‘How can we forget?’: Farmers in no mood to forgive despite Modi’s U-turn on infamous laws

Agencies
November 20, 2021

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New Delhi, Nov 20: Prime Minister Narendra Modi may have caved in to farmers' demands that he scraps laws they say threaten their livelihoods.

But the reaction to the shock U-turn in the northern states, where Bharatiya Janata Party (BJP) faces key elections next year, has been less than positive, a worrying sign for a leader seeking to maintain his grip on national politics.

In Uttar Pradesh's Mohraniya, farmer Guru Sevak Singh said that he and others like him lost faith in Modi and his party.

"Today Prime Minister Modi realised that he was committing blunder, but it took him a year to recognise this and only because he now knows farmers will not vote for his party ever again," said Singh.

For the young farmer, the matter is deeply personal.

Singh's 19-year-old brother Guruvinder was killed in October when a car ploughed into a crowd protesting against the farm legislation, one of eight people who died in a spate of violence related to the farmers' uprising.

Thousands of agricultural workers have protested outside New Delhi and beyond for more than a year, shrugging off the pandemic to disrupt traffic and pile pressure on Modi and the BJP who say the new laws were key to modernising the sector.

"Today I can announce that my brother is a martyr," Singh told Reuters, weeping as he held a picture of his dead brother.

"My brother is among those brave farmers who sacrificed their lives to prove that the government was implementing laws to destroy the agrarian economy," he added.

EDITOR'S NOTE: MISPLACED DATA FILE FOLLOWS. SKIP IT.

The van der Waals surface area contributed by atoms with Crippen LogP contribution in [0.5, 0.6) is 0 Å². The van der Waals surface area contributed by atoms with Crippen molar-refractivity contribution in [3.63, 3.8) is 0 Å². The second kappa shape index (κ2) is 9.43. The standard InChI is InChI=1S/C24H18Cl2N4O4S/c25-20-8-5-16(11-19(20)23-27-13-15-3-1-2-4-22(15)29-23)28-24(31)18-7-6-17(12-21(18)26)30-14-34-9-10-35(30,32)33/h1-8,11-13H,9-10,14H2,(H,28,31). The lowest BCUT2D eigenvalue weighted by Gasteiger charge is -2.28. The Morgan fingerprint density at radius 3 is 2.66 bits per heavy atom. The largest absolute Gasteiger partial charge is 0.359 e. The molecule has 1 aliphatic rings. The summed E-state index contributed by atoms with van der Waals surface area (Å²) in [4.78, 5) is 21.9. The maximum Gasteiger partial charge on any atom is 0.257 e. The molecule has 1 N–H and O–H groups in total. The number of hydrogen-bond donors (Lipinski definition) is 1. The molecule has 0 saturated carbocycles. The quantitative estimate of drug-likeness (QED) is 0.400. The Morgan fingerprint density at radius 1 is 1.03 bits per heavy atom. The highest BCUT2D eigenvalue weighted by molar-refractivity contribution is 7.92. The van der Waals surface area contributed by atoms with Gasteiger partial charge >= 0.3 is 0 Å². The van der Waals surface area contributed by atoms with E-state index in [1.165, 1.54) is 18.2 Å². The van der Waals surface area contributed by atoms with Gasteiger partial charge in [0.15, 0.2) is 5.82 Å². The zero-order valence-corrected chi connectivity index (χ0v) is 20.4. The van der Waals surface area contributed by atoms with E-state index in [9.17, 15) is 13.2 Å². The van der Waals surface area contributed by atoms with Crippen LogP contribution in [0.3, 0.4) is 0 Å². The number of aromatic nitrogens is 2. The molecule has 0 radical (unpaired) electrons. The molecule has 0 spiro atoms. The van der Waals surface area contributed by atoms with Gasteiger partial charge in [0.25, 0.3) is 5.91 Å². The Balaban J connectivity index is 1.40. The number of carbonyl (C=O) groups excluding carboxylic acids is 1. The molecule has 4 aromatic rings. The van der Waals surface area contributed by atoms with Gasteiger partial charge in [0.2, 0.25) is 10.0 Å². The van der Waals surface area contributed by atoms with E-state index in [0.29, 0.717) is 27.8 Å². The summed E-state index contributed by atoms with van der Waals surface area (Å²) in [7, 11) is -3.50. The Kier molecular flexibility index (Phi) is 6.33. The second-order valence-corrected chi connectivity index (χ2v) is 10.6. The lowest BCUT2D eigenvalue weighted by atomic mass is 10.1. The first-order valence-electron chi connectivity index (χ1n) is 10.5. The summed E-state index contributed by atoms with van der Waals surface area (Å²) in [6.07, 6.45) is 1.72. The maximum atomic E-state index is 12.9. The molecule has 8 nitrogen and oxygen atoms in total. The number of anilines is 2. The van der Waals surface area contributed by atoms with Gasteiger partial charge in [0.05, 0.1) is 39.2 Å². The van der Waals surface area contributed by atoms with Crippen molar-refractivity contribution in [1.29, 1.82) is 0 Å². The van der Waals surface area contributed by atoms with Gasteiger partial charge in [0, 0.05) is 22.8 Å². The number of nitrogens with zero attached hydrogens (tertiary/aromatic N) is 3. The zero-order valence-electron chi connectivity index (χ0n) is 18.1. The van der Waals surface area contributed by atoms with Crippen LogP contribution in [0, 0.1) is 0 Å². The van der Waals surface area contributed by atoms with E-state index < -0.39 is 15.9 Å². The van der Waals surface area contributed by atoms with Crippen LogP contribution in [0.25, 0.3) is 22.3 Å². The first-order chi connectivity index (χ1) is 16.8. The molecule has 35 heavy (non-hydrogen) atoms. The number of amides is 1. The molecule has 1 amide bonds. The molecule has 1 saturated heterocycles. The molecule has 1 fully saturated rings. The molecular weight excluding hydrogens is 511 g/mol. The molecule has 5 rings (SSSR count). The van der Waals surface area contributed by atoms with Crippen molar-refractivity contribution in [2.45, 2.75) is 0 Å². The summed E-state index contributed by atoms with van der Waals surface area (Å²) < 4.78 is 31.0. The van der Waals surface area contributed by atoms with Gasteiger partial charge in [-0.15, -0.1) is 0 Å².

Around him were several police officers, who Singh said were provided after his brother and three others were killed by the car. Ashish Mishra, son of MoS Ajay, is in police custody in relation to the incident.

Ajay Mishra Teni said at the time that his son was not at the site and that a car driven by "our driver" had lost control and hit the farmers after "miscreants" pelted it with stones and attacked it with sticks and swords.

'How can we forget?'

In 2020, the Modi government passed three farm laws in a bid to overhaul the agriculture sector that employs about 60 per cent of India's workforce but is deeply inefficient, in debt and prone to pricing wars.

Angry farmers took to the streets, saying the reforms put their jobs at risk and handed control over crops and prices to private corporations.

The resulting protest movement became one of the country's biggest and most protracted.

Leaders of six farmer unions who spearheaded the movement in Uttar Pradesh and Punjab states said they would not forgive a government that labelled protesting farmers as terrorists and anti-nationals.

"Farmers were beaten with sticks, rods and detained for demanding legitimate rights ... farmers were mowed down by a speeding car belonging to a minister's family ... tell me how can we forget it all?" said Sudhakar Rai, a senior member of a farmers' union in Uttar Pradesh.

Rai said at least 170 farmers were killed during anti-farm law protests across the country. There are no official data to verify his claims.

A senior BJP member who declined to be named said the decision to repeal the laws was taken by Modi after he consulted a top farmers' association affiliated to his party.

The politician, who was at the meeting when the party agreed to back down, said those present conceded the BJP had failed to communicate the benefits of the new laws clearly enough.

Leaders of the opposition and some analysts said Modi's move was linked to state elections next year in Uttar Pradesh - which accounts for more parliamentary seats than any other state - and Punjab.

"What cannot be achieved by democratic protests can be achieved by the fear of impending elections!" wrote P. Chidambaram, a senior figure in the opposition Congress party, on Twitter.

But farmers like Singh warned that the government could pay a price for its treatment of farmers.